carefully analyze the three maps using the chart and then answer the two questions below it. Give groups time to work and then lead a discussion based on the two questions on the bottom of the Map Analysis sheet. Be sure to push students to support their answers with evidence from the maps. 7. Give each student a copy of the “PowerPoint Notes – Page 1” located in the Supplemental Materials (Unit 2, Lesson 3). Explain to the class that they will be viewing a PowerPoint slide presentation that will give them more information about the three maps they have explored as well as other map projections. 8. Display Slide 1 – 5 of the PowerPoint (Unit 2, Lesson 3) and explain that map projections are influenced by both the perspective of the cartographer, or map maker, and the purpose of the map. 9. Display Slides 6 - 9 and discuss the four main things that can be distorted on a map of the Earth: size, shape, direction, and distance. Then, display Slide 10 and explain that these different map projections reflect different distortions as students should have discovered in the activity in Step 6. 10. Display a globe and remind students that a globe is a fairly accurate representation of the Earth in terms of size, shape, direction, and distance. Instruct students that as they analyze map projections in the PowerPoint, they should continue to compare the projection to the globe. 11. Distribute the “Class Discussion Notes” sheet located in the Supplemental Materials (Unit 2, Lesson 3). Display Slide 11 and have students write the term “Mercator” in the blank after “Map 1” on the top of the sheet. Discuss the question on the slide with the class, encouraging students to refer to their Map Analysis sheet. Use Slide 12 to guide students in finding that both shape and direction are accurate on the Mercator projection. Use Slides 13 and 14 to discuss what is not accurate on the Mercator projection (size). Be sure to use an inquiry approach before showing students the answer. Push students to identify evidence on the map that shows that size is distorted. If students do not recognize it, point out Antarctica on the map and have students compare it to the globe. Discuss the Mercator projection using the following questions:  What problems might the distortions cause? (answers will vary but should include relative size of continents to each other)  Why would a map maker distort the sizes of land and water masses on the Earth? (answers may vary, but may include to emphasize certain things as important or that the purpose of the map was not to show relative sizes of land and water masses on Earth)  Why would a map maker include lines of latitude and longitude? 12. Display Slide 15 and briefly discuss the history of the Mercator projection. Note that you may wish to share this additional information:  As students should remember from 5th grade, the 1500s was a time of extensive European exploration.  Point out to students that the purpose of the map affects the perspective of the map and its distortions. In this case, Mercator developed his map to help with navigation. As a result, accurate direction was very important on the map, more important than the accurate size. Michigan Citizenship Collaborative Curriculum Copyright © 2010-2014 by Oakland Schools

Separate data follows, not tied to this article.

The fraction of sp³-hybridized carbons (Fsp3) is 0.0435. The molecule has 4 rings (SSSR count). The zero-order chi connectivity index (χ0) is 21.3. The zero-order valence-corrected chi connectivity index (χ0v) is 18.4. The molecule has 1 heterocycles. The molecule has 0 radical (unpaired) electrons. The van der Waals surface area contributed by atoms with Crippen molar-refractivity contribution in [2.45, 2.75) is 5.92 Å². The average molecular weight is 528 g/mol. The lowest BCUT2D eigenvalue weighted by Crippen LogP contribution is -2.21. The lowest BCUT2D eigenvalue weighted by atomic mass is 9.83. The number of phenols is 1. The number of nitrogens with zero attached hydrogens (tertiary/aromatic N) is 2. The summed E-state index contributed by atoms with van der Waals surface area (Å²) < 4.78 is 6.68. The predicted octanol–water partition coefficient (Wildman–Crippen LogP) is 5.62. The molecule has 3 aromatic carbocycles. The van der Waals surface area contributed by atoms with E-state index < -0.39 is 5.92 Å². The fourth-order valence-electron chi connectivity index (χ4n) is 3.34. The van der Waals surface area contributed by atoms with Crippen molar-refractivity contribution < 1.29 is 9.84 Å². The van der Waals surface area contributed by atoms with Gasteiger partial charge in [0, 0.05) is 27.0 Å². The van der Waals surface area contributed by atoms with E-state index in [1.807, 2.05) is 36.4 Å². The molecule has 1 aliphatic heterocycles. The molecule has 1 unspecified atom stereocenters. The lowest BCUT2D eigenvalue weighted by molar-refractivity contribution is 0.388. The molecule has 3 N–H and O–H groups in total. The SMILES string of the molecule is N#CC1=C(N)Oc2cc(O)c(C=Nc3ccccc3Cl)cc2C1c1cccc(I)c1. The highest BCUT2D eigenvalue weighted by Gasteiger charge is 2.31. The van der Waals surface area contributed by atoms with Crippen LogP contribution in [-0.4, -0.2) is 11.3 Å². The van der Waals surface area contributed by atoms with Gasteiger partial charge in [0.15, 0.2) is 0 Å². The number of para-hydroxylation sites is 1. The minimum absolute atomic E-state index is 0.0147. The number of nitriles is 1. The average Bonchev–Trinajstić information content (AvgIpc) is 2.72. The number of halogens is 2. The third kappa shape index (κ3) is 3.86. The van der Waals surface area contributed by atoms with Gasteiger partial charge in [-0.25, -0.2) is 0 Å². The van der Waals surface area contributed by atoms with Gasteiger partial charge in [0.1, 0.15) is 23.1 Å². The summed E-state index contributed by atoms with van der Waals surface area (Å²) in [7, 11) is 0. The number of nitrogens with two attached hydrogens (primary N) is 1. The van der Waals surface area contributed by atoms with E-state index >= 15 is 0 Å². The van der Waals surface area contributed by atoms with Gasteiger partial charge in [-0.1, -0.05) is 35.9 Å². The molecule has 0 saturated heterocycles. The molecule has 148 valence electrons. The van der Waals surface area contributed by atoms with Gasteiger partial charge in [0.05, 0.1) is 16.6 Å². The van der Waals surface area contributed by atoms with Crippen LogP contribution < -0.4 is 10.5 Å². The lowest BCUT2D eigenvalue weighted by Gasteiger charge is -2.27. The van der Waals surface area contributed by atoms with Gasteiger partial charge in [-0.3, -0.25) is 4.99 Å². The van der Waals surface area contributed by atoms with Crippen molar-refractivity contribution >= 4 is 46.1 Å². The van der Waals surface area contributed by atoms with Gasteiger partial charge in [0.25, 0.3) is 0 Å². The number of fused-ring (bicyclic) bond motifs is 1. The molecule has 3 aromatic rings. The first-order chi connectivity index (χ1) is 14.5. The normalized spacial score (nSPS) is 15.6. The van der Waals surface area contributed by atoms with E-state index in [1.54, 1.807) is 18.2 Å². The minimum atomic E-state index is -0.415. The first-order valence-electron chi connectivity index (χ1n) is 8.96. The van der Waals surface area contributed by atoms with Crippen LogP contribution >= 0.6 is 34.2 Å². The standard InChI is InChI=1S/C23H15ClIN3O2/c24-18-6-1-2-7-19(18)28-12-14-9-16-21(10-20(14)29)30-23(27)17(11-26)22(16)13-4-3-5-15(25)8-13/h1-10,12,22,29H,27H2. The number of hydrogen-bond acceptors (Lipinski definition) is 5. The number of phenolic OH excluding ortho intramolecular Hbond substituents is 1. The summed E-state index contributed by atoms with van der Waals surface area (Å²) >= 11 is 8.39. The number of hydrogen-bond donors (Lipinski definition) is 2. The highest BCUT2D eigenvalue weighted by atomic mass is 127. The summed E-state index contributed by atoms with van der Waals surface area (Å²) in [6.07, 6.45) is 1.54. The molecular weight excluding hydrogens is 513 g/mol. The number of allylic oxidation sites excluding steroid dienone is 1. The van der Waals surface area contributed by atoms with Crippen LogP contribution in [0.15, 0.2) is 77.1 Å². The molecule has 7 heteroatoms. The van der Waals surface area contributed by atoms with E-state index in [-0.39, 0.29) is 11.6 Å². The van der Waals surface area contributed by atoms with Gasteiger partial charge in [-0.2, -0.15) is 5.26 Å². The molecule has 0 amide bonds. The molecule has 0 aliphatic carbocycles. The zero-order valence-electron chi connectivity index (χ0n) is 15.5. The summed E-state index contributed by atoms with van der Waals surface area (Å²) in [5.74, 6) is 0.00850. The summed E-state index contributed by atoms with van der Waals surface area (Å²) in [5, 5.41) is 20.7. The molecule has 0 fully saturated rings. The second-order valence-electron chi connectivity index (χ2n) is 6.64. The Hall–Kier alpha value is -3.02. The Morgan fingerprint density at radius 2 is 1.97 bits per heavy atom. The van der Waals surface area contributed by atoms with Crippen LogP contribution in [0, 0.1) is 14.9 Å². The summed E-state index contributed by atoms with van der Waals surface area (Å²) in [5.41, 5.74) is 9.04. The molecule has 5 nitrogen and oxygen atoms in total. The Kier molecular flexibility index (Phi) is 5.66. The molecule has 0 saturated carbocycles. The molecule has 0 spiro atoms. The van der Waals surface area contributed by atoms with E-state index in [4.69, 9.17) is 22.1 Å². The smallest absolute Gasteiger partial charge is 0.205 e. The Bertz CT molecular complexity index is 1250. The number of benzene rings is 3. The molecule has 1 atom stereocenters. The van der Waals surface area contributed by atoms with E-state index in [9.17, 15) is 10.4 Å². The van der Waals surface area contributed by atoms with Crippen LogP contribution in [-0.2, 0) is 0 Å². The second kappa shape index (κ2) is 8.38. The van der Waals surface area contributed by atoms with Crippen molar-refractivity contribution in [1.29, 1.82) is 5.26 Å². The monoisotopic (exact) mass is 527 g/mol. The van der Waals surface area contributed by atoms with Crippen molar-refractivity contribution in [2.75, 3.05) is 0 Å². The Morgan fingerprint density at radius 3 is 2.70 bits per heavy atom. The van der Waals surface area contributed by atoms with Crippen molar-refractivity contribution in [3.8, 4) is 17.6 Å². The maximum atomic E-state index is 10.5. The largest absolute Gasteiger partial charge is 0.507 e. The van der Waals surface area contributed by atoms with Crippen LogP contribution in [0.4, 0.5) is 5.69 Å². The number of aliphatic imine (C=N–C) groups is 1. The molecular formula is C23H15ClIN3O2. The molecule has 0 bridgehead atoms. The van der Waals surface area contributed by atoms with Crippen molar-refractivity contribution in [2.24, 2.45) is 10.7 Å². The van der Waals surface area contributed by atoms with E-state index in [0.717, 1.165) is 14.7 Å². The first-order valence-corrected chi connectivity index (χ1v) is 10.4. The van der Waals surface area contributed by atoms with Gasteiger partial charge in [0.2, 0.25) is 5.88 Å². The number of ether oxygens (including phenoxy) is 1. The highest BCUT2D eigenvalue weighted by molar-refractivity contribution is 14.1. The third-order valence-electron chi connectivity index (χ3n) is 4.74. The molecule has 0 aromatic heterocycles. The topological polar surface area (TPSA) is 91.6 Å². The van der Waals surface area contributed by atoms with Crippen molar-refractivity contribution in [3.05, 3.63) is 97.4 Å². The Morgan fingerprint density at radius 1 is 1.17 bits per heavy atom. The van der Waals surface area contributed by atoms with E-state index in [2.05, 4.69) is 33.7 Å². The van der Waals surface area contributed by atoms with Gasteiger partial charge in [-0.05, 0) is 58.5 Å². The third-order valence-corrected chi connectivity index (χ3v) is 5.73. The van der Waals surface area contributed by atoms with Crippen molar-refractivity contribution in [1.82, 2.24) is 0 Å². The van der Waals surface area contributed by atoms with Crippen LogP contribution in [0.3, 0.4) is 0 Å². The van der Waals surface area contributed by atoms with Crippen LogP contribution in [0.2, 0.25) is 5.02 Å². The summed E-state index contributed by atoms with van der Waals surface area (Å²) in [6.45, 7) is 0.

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6th Grade Social Studies Unit 2: The World in Spatial Terms



SS060203 Lesson 3

As you move, north and south from the equator, the Mercator projection map becomes more and more distorted. That is why it has limited use today.